Absolution and Bill Clinton Hercules, Park Theatre, review: ‘From brilliance to the baffling’
- Credit: Archant
There is an interesting double bill at the Park Theatre.
Two plays, two monologues and two middle-aged men.
One in a vest – the other, with steel-wool hair and an expensive suit, is Bill Clinton: the 42nd
President of the US, the man from Hope who tried to deliver hope.
This curious piece by Rachel Mariner clams to be based on Clinton’s autobiography and takes the form of the great man talking directly to and vigorously shaking hands with bemused audience members.
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In the opening 10 minutes, he re-tells Seamus Heaney’s The Cure at Troy which seems to be his guide to understanding life.
There follows an account of his childhood, his love of Hillary, being a hippie at the LSE, hope, being president, Great Men That I Have Met and the Great Things They Have Said, some more on hope, Monica – all of this referenced to The Cure which I found entirely baffling. Guy Masterson’s Clinton is far from convincing – he is too groomed, doesn’t have the rictus grin nor the hoarse squeak that Bill now affects.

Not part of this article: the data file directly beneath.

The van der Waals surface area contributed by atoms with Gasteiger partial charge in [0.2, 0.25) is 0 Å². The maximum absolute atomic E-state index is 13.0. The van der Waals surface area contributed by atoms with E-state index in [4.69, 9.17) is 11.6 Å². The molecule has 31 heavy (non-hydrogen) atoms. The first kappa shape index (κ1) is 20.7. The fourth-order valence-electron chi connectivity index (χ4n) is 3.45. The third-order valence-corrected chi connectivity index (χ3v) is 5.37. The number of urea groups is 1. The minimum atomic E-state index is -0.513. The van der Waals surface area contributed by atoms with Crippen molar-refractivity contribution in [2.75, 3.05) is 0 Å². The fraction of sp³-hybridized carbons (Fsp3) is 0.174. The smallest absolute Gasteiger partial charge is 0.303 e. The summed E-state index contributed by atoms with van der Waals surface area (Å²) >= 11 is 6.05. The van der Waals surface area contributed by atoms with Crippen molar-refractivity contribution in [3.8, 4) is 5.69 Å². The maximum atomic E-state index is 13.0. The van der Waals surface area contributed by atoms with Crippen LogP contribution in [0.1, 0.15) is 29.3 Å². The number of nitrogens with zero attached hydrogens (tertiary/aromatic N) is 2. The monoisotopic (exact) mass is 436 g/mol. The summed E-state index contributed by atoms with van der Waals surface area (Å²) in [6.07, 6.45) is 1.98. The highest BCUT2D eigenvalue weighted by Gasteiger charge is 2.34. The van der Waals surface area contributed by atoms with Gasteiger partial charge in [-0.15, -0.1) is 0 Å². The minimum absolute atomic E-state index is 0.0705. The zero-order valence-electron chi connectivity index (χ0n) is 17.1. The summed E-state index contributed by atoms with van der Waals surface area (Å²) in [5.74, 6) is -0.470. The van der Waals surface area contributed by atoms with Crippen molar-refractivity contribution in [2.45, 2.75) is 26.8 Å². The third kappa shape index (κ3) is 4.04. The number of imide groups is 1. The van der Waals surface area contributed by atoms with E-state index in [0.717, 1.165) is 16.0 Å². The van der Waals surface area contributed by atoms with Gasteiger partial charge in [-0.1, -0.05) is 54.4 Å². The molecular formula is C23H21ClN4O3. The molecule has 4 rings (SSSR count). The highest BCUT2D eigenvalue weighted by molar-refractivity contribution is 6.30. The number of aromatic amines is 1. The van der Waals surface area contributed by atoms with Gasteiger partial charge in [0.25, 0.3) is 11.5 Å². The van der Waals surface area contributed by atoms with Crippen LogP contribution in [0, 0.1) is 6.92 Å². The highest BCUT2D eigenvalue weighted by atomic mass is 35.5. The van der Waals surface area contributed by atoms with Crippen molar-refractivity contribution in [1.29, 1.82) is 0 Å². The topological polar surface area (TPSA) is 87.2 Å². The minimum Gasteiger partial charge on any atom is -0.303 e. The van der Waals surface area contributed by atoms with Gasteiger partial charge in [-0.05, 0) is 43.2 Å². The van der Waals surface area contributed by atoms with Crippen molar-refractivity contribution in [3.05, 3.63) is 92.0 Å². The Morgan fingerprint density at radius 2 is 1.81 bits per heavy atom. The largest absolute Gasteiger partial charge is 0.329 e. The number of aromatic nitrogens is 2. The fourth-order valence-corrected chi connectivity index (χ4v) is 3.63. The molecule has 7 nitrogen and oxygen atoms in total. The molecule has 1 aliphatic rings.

- 1 Jailed: Man who nearly killed woman in ‘random’ Islington attack
- 2 Hundreds arrested after police crackdown on county lines
- 3 Jeremy Corbyn on the fuel poverty crisis
- 4 Green Lanes gang members guilty of killing which sparked tit-for-tat shooting
- 5 Islington Council caretaker charged with rape and aggravated burglary
- 6 Call for action after scooter filmed riding on Islington pavement
- 7 Islington Council to press ahead with people friendly streets - despite disabled pleas
- 8 'Exceptional' heroes granted Islington's highest award, the 'Freedom of the Borough'
- 9 Islington eco-festival opens – but what about the Edmonton incinerator?
- 10 Kentish Town teen creates football team to 'bring community together'
Like some in the audience, I was left baffled.
This was not a problem with the preceding play, Absolution, written and performed by Owen O’Neill.
Dealing with the darkest of taboo subjects (the systematic abuse of very young children in Donegal by Catholic priests), this was a brilliant piece of theatre that had the audience spellbound by O’Neill’s electric delivery and Guy Masterson’s sureness of direction.
In an intensely controlled and physical performance, O’Neill took us thorough the horrors of broken trust, manipulation, Church cover-ups, community denial, corrupted relationships and brutal murder.
At times there was a chilling matter-of-fact quality about the stories he was telling, occasionally peppered with some very dark humour.
This was theatre at its best – confrontational, shocking and technically superb.
The end was full of twists and revelations that you must go and see.
Absolution: 4/5 stars
Bill Clinton Hercules: 2/5 stars